Where tales of antiquity are traditionally told from the male perspective, Hersch and Fleischmann sought to do something different. This struck a chord with Lauren Ginsberg, Associate Professor of Classical Studies at Duke University, who writes:

Poppaea takes us into a world of women. … As a scholar of antiquity, I see within this new work an emotional awakening within the power of their story that began on the stages of ancient Rome but which recognizes a power in female anger that belongs squarely to this century.”

For Hong, this aspect of the work is not only current, but personal. She says:

“This opera allows me to communicate things I wouldn’t feel comfortable sharing outside, off the stage, but the stage and this opera in particular afford me an opportunity. There are elements I recognize in what happens to these women. It is frighteningly real to me. Above all, I want to tell this story.”

To bring Poppaea’s story to life, ZeitRäume Basel embarked on its first operatic co-production, joining forces with Wien Modern to assemble a stellar cast and creative team. The opera’s world and Austrian premieres will be directed by Markus Bothe, whose credits include Deutsche Oper Berlin, Semperoper Dresden and Washington National Opera. Australian tenor Steve Davislim, seen in leading parts at the Metropolitan Opera, Covent Garden and La Scala, will create the role of Nero opposite Ah Young Hong’s headlining performance, with mezzo-soprano Silke Gäng, a finalist at the Robert Schumann International Song Competition, as the emperor’s doomed first wife, Octavia. Also including three handmaidens and a female chorus, the cast will be supported by Ensemble Phoenix, winner of the European Culture Awards’ New Music Ensemble Prize, under the leadership of its founder, leading contemporary music interpreter Jürg Henneberger. Poppaea’s costume design is by Impulse Prize winner Eva Butzkies and its sets by Basel-based architects Heinrich Töws and Ioannis Piertzovanis, with puppetry courtesy of Marius Kob, winner of the Hamburg Theater Prize Rolf Mares Award.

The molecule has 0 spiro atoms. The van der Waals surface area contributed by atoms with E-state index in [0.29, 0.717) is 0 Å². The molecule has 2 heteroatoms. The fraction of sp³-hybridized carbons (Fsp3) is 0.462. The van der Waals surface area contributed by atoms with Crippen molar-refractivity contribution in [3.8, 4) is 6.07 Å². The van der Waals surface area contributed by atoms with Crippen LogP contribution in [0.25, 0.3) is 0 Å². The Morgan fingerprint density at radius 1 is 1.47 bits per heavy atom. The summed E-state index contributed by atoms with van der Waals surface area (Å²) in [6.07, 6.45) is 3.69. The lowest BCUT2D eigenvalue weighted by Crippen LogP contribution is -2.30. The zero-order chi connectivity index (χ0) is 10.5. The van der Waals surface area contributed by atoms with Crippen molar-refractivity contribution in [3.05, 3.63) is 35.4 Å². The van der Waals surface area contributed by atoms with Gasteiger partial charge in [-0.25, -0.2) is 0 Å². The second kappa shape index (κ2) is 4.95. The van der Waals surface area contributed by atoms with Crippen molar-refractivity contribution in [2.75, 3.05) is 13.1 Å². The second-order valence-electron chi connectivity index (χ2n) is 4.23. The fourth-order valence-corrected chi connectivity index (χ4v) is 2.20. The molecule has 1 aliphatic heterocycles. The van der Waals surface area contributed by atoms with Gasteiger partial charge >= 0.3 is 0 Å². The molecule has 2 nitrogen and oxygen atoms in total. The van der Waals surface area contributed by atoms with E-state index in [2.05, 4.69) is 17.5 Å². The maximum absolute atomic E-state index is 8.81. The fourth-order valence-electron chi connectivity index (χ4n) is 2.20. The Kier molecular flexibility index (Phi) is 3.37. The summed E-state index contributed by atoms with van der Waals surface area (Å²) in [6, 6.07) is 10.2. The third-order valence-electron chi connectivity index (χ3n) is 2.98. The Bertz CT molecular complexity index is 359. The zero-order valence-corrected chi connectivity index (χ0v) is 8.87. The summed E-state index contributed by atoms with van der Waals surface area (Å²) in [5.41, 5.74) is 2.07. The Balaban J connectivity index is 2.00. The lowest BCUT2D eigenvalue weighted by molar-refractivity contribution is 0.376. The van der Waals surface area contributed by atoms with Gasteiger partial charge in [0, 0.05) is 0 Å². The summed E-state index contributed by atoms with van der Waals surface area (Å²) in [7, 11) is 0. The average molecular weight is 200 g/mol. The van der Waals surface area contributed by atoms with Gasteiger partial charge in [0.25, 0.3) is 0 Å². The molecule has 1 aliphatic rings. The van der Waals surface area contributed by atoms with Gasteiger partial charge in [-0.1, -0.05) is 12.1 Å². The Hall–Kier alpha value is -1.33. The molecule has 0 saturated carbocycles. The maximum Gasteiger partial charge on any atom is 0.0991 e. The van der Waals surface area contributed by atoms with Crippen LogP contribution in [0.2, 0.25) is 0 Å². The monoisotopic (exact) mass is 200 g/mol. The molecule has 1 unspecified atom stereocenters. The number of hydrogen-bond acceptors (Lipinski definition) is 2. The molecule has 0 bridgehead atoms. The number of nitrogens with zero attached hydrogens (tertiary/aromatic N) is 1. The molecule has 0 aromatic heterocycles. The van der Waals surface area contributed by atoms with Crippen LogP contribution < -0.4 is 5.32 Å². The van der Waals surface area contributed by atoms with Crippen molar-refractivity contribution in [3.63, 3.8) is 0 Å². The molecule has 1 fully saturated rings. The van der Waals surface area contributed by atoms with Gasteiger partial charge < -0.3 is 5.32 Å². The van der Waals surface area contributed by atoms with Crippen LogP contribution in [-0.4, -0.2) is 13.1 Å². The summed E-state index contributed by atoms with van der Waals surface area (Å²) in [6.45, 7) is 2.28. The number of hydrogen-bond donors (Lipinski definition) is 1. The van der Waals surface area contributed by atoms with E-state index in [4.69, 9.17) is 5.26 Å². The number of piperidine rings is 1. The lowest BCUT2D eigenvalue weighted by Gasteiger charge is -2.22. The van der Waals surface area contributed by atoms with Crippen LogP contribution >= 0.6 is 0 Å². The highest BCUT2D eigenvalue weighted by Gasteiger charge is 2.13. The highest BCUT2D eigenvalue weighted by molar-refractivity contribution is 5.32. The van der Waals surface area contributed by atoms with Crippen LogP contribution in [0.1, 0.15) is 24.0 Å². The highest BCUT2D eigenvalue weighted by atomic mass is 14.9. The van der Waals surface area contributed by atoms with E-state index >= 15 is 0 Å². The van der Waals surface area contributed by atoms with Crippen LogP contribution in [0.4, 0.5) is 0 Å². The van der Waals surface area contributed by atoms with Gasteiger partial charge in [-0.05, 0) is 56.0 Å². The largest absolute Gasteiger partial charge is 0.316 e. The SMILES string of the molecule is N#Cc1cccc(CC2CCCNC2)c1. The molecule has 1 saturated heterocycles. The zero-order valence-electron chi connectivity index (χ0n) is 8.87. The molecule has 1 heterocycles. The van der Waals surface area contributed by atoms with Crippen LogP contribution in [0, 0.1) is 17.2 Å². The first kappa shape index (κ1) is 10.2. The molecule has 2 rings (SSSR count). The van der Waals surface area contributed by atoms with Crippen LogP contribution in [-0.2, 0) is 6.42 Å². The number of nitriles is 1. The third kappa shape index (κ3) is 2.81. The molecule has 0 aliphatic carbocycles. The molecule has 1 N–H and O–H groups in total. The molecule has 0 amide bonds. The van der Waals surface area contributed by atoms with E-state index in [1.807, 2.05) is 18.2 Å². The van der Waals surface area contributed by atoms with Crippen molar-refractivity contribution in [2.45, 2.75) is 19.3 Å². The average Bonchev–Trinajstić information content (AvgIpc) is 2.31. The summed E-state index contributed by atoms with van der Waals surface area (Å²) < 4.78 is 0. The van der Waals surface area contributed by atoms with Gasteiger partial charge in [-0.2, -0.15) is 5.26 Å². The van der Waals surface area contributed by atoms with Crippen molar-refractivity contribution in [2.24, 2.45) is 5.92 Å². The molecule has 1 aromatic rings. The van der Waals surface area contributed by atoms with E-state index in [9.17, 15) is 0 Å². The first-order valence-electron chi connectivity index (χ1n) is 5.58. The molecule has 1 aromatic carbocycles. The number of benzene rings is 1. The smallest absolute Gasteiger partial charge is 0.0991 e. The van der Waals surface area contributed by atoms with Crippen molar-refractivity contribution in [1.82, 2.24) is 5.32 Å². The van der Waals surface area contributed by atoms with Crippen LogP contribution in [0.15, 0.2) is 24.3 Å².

High-resolution photos can be downloaded here.

Michael Hersch: Poppaea, an opera in one act
Music: Michael Hersch
Libretto: Stephanie Fleischmann
World premiere production of Wien Modern commission
Co-produced with ZeitRäume Basel and Gare du Nord Basel

Sep 10 & 12
Basel, Switzerland
Festival ZeitRäume Basel (world premiere)

Nov 5–7
Vienna, Austria
Wien Modern Festival (Austrian premiere)

Poppaea: Ah Young Hong, soprano
Nero: Steve Davislim, tenor
Octavia: Silke Gäng, mezzo-soprano
Ensemble Phoenix
Conductor: Jürg Henneberger
Director: Markus Bothe
Set design: Heinrich Töws and Ioannis Piertzovanis
Costume design: Eva Butzkies
Puppetry: Marius Kob

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© 21C Media Group, August 2021